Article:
As Democratic National Committee Chairman Jaime Harrison, a 47-year-old who took office two years ago from statewide politics in South Carolina and whose profile has risen with that of his state, must try to play the role of mediator between angry state Democrats and a White House that expects the loyalty of the national organization. For now, Harrison is optimistic about it all. The situation in New Hampshire. Biden’s advanced age. The party’s declining share of many demographic groups, especially Latino voters and those without a college degree. A disastrous Senate map, where Democratic incumbents from Montana, Ohio and West Virginia could fall, as well as former Arizona Democratic senator Kyrsten Sinema, pushing Democrats into an indefinite minority.
In Harrison’s office at DNC headquarters, which overlooks the Capitol dome, hangs a portrait of Biden with Jim Clyburn, the 82-year-old South Carolina congressman whose endorsement and defense of Biden in 2020 are credited with saving his candidacy. Above Harrison’s desk is displayed a vintage sign for Ron Brown, who in 1989 became the DNC’s first black president Brown and Clyburn are both heroes of Harrison, who was Clyburn’s intern and later his director of ground operations when the congressman served as a majority whip. A lucrative career in the private sector followed as a lobbyist with the Podesta Group. With Clyburn’s blessing, he became chairman of the South Carolina Democratic Party. Harrison then waged a high-profile, hugely expensive, and ultimately unsuccessful campaign in 2020 for the Senate seat held by Lindsey Graham. Now the Clyburn protege runs a DNC that put his home state, where Harrison still lives with his family, literally first.
Harrison insisted that Clyburn never argued for South Carolina as the very first state – only for it to retain its status as the first of the Southern states. “I think for him, he always wanted South Carolina — and I felt the same way — we enjoyed it and were very proud to be the first in the South,” Harrison told me an after. -midday of June, seated under this portrait. “People thought early on, Oh, my God, Jaime is the president of the DNC, so he’s going to put his finger on the scales for South Carolina. And everyone will tell you, I was impartial there. – in. The only thing I wanted was for South Carolina stay, because I think it has earned its place as an early state. But South Carolina, of course, has moved on, and Harrison is now thrilled. “National Geographic said 90% of African Americans can trace one of their ancestors to South Carolina. In our primary, 50-60% of the people who vote in the Democratic primary will be black. Think how much c It’s powerful, that the descendants of these enslaved people will be the very first inhabitants of this land to determine the most powerful person on the face of this planet.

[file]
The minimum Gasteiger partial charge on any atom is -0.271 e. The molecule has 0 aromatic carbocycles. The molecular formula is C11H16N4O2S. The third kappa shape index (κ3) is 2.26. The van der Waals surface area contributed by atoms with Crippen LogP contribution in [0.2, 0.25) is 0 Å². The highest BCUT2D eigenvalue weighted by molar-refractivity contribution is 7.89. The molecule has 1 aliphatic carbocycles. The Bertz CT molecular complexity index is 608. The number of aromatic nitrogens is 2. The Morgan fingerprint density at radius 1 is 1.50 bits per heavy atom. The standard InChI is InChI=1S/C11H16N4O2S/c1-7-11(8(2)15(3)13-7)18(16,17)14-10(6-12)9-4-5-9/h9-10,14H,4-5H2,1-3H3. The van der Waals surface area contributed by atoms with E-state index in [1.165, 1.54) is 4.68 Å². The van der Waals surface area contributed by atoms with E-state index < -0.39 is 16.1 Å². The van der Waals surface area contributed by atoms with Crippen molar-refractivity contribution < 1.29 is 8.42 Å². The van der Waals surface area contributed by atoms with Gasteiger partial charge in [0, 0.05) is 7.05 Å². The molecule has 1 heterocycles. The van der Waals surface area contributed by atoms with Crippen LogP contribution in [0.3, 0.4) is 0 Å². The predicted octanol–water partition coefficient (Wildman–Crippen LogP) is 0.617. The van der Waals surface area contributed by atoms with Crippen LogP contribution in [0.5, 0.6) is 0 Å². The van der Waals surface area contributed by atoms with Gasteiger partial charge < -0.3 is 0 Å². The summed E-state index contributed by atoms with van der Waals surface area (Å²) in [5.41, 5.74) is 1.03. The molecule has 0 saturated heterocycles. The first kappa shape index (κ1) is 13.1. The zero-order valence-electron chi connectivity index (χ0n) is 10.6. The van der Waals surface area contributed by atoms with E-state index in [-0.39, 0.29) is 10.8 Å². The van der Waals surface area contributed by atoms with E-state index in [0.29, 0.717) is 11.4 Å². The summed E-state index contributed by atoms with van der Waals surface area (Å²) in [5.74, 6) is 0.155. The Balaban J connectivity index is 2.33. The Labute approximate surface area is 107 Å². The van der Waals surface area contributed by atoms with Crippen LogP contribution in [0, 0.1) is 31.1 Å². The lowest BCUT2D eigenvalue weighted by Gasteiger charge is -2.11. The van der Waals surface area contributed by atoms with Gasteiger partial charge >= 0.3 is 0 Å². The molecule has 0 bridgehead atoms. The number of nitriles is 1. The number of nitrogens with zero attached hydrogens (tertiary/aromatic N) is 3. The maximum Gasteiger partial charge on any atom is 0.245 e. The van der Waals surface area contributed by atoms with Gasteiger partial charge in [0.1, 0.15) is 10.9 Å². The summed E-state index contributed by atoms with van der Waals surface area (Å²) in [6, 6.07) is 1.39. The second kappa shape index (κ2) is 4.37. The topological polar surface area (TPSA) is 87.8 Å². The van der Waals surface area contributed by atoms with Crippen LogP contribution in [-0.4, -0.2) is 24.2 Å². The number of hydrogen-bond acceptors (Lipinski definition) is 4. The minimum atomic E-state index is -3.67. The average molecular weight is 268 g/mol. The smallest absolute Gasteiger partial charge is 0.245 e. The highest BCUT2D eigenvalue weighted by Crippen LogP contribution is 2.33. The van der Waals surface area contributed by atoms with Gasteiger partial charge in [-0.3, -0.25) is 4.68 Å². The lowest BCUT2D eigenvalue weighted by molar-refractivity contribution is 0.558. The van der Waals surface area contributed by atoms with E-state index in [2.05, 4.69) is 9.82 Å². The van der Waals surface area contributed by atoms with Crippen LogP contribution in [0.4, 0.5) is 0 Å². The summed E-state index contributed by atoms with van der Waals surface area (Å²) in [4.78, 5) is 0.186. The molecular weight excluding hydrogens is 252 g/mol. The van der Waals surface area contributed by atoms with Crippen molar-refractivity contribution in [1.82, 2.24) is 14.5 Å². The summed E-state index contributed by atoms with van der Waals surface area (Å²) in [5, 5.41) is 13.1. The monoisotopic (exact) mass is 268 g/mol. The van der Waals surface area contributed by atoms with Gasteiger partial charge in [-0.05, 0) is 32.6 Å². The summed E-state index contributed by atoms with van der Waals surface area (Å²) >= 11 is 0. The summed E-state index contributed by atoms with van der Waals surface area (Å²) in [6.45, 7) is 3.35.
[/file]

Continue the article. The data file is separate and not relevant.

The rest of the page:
A few dissidents in the DNC, made up of New Hampshireites and some Iowans, progressives and unionists, see things differently: Biden is lifting a state that a Democratic presidential candidate hasn’t carried since 1976. Beyond Clyburn, he There are few Democrats of note in South Carolina, and the state has the lowest union membership percentage in America. Progressive candidates could, cycle after cycle, encounter a wall of opposition there.
The lingering dilemma, which no version of the primary calendar could solve, is how to account for the Democratic Party’s various long-term challenges. A South Carolina primary, the first in the nation, is giving moderate blacks, a core Democratic constituency, the kind of influence many think they deserve. White rural voters — those to be wooed in Iowa and New Hampshire — have not proven themselves to be true to the Democratic brand. But there are only so many Democrats can afford to lose in the general election. New Hampshire, which Biden has carried by less than 10 points in 2020, is not guaranteed to be forever blue.